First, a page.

Posts Tagged ‘Distribution’
Significance Testing lies at the heart of all the inferences that we do from a sampling exercise. We always start with a ‘Null Hypothesis’ in the jargon. A test of significance is a test of that hypothesis. We analyse the data from the sample and try to estimate what would be the probability of getting that data if the hypothesis were true in the universe.
For the below reading, it is first important to understand the difference between accuracy and precision.
Accuracy is the proximity to truth. If we knew the truth we would totally not estimate it altogether. So, accuracy of an estimate is a totally useless concept altogether for population statistic estimation.
Suppose you have the task of adding up long list of numbers – perhaps your daily expenditures over a month. You do your sum and get a particular result. But you’re not sure whether you got it right. You may have made a mistake in adding or punching in the numbers if you were using a calculator.
What do you do? You do the sum again. And if you’re a cautious accountant you might even do it a third time. If you get the same result every time you feel you have got it right.
Lesson: When in doubt, repeat. Repeatability of the result generates confidence in it. Repeatability is reliability.
Actually, our example of adding up a list of numbers is not a good one. Because, in this case there is only one true answer and we shall get it every time we do our sum correctly. But, the real life situations that we are interested in are the results that we get from measuring a sample of people from some universe. Again, we are not sure if the results are true. So, in line with our commonsense philosophy, we should be repeating the sampling exercise. If we did, it is highly unlikely that we would get exactly the same result, because different people would be included this time. In fact, if we repeated the sampling exercise many times and measured the same thing on different samples of people, we would find that most of the results fall within a range.
We would be entitled to come to a conclusion that, most probably, the truth that we are trying to estimate must lie somewhere in that range.
If we had a method of being more precise and if we could say, for example, that after repeating the sampling exercise many times, 95 percent of the results would fall within a certain range, then there would be a 95 percent chance that the truth would lie in that range.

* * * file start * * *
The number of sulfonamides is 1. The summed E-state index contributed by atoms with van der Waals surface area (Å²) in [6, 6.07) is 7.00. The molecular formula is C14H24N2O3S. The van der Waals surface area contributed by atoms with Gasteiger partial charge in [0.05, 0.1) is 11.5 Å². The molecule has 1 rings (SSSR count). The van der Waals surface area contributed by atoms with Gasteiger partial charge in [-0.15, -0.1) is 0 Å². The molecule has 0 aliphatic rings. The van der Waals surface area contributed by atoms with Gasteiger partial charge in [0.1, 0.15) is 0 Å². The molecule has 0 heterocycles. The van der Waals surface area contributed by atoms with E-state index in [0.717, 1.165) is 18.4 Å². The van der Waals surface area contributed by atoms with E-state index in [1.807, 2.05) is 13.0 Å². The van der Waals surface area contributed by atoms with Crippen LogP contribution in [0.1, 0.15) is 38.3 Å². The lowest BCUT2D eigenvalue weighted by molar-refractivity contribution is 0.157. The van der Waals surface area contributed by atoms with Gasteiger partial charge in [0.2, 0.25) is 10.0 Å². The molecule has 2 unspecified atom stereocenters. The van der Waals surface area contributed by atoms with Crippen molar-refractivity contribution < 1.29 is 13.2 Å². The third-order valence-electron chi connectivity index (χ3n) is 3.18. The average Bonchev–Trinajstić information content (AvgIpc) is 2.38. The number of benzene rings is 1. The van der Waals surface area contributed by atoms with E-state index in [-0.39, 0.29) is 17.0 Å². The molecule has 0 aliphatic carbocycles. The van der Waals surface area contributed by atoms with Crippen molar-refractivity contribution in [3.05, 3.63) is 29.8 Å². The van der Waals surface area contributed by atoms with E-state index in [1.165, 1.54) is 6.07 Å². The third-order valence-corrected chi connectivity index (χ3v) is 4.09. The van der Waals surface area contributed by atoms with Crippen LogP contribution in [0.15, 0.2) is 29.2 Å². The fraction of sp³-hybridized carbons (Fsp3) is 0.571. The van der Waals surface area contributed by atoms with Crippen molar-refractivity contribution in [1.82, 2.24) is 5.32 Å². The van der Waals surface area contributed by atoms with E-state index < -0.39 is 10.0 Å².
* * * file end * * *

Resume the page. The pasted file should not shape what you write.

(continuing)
The width of this range is a measure of the precision of our estimate - narrower the range, higher the precision. Our objective is to narrow this range as much as possible, because that would bring us closer to the elusive truth. Precision replaces the concept of accuracy. We will never be able to say how accurate is our estimate of the truth, but we can say how precise it is.
But how do we get a fix on this range? Taking just one sample in real life is problematic and costly enough. Repeating the exercise many times may be conceptually brilliant, but completely undoable in practice.
Actually, you don’t have to repeat the sampling exercise. This is where the science of inferential statistics comes in. By analysing the data in one sample that you have taken, specifically the variation contained in it, and by making some assumptions about the pattern of variation in the total universe, it can calculate the 95 percent or 99 percent or any other precision range that would actually come to pass if you did take the repeated samples. The whole purpose of inferential statistics is to save you the trouble of actually repeating the sampling exercise by inferring what would happen if you did.
It sounds like magic, but it is only logic. This logic completely depends on a crucial aspect of reality, namely the ‘Laws of Chance’, more commonly known as ‘Probability’.
So, the whole stuff is all about how precise are we in our estimate of a population statistic. After all, we all know the statistics of the sample. The problem is to understand the average height of the population in India, if you have a sample whose average height is known. This is where it all starts, and this is the role of the Central Limit Theorem (CLT). CLT assumes the population to have a normal distribution, else the ‘n’ value has to be a minimum of 30.
CLT says that if you have a sample mean (x-bar) and the standard deviation of the sample is σ, then the probability that the population mean(µ) lies between the confidence intervals for a desired confidence level (z) (read it as a confidence level for now, I will come back to it later)
which is nothing but
For now, understand that CLT will provide with a confidence limit for the population statistic if you know the sample statistic and the standard deviation. Understanding the nuances of how CLT works and what its details are decently complicated and I will come back to it later.
Let us take a practical requirement for our understanding. Take for example, we have done a product test among men and women in a population and we asked the purchase intention of a product. Let us say, the results look as follows: (the numbers quoted are just for understanding the concept and may not hold the law of statistics)
Since we want to examine the differences in scores between men and women, we formulate the ‘null’ hypothesis that ‘there are no differences in the real scores in the population among men and women’ implying that the differences in the scores in the sample have come about by chance, and if we had repeated the sampling exercise, the differences would have disappeared.
The first thing to do is to calculate the confidence belts for both the scores by analysing the ‘variance’(using CLT) in the sample scores among men and women. Various situations can arise as follows:
Sample Size: 100 each
95% of range of scores of men is: 4.5———-4———–3.5
95% of range of scores of women is: 3.4———–3————2.5
There is only a small chance that men’s scores will be lower than 3.5 and women’s scores higher than 3.4. Therefore, the statement that ‘Men score higher than women’ has only a 5% chance of being wrong. Scores are significantly different at 5% level.
So if the 95% confidence belts don’t overlap much, then we can say that the scores are significantly different and cannot come by chance. So, we reject the null hypothesis. Here the degree of risk in rejecting the hypothesis is 5%.
Sample Size: 100 each
95% of range of scores of men is: 6———-4———–2